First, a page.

The Alzheimer's Association was saddened to learn about the death of legendary basketball coach Pat Summitt. Already a trailblazer, becoming the winningest Division 1 coach in NCAA history, Coach Summitt led the way by bravely disclosing her younger-onset Alzheimer's diagnosis in May of 2011.
"The Alzheimer's Association extends sincere condolences to Pat Summitt's son Tyler, extended family, many friends and countless fans. Coach Summitt faced Alzheimer's disease, as only she could, strongly and publicly. One of the greatest coaches in the history of sports continued to be an educator and coach off the court, educating so many about Alzheimer's disease and rallying people to take action and become involved in the Alzheimer's cause," said Harry Johns, president and CEO, Alzheimer's Association. "Coach Summitt was a courageous advocate for this cause. In honor of her struggle and the challenges faced by millions of Americans, we will continue to aggressively pursue greater awareness, support for families and research that will slow, stop and ultimately cure Alzheimer's disease."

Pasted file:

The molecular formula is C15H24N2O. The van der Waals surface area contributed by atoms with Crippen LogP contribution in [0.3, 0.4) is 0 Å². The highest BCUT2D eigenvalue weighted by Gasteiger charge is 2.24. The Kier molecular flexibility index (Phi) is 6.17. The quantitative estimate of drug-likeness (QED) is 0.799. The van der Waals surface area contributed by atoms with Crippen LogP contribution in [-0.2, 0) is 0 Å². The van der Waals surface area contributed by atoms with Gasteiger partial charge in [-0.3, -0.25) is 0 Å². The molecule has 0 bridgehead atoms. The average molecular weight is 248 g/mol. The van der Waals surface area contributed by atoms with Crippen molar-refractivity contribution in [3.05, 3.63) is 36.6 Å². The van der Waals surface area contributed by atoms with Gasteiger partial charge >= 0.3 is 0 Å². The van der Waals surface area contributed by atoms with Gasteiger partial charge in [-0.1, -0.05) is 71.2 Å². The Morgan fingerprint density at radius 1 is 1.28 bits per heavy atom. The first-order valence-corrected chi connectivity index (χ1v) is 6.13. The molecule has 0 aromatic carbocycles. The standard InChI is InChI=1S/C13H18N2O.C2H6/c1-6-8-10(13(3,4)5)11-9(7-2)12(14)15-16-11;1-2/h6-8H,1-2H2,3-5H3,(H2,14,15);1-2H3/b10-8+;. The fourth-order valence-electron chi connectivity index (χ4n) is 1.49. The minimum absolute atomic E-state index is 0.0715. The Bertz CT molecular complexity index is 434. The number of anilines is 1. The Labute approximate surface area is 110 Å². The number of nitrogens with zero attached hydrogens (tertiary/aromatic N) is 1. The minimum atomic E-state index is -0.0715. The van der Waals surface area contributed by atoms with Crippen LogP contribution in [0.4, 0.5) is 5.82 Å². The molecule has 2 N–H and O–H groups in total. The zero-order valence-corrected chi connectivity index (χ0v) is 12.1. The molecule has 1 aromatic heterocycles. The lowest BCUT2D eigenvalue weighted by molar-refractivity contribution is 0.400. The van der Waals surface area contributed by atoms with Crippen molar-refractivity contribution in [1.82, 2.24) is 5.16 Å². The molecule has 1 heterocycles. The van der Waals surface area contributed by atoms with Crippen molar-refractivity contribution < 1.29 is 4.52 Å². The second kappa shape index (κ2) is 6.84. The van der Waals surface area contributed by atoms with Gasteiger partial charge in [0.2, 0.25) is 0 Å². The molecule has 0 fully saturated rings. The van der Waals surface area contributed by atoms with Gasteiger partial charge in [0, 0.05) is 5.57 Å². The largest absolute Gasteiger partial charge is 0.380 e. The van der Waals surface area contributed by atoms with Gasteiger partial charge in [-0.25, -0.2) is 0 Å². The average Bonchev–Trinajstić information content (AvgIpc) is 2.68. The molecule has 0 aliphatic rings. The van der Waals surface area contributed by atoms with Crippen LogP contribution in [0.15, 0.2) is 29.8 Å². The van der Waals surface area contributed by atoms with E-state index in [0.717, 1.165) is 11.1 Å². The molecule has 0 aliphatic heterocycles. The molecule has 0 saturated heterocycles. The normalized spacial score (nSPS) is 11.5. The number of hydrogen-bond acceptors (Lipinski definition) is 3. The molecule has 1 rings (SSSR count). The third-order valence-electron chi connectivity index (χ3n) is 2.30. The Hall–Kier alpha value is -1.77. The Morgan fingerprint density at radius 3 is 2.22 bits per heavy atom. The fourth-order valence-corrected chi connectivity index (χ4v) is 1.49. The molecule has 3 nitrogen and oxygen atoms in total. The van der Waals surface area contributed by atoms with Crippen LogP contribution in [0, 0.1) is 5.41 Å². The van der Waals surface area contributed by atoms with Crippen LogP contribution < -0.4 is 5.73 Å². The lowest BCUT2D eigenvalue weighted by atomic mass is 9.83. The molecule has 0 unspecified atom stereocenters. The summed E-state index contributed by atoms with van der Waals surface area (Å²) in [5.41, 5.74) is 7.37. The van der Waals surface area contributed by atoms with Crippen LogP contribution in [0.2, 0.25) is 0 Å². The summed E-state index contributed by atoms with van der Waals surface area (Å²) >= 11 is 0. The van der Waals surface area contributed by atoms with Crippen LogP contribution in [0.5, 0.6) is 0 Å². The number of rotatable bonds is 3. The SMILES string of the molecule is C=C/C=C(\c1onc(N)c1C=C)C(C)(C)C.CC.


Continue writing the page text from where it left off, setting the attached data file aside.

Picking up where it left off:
According the Alzheimer's Association 2016 Alzheimer's Disease Facts and Figures, Alzheimer's disease is currently the sixth leading cause of death in the United States, and the number of Americans living with Alzheimer's disease is growing. An estimated 5.4 million Americans of all ages have Alzheimer's disease in 2016 and approximately 200,000 individuals are under age 65, living with younger-onset Alzheimer's. These numbers will escalate rapidly in coming years, by 2050, the number of people with Alzheimer's disease may nearly triple.
The Alzheimer's Association is the world's leading voluntary health organization in Alzheimer care, support and research. Our mission is to eliminate Alzheimer's disease through the advancement of research; to provide and enhance care and support for all affected; and to reduce the risk of dementia through the promotion of brain health. Our vision is a world without Alzheimer's. For more information, visit www.alz.org.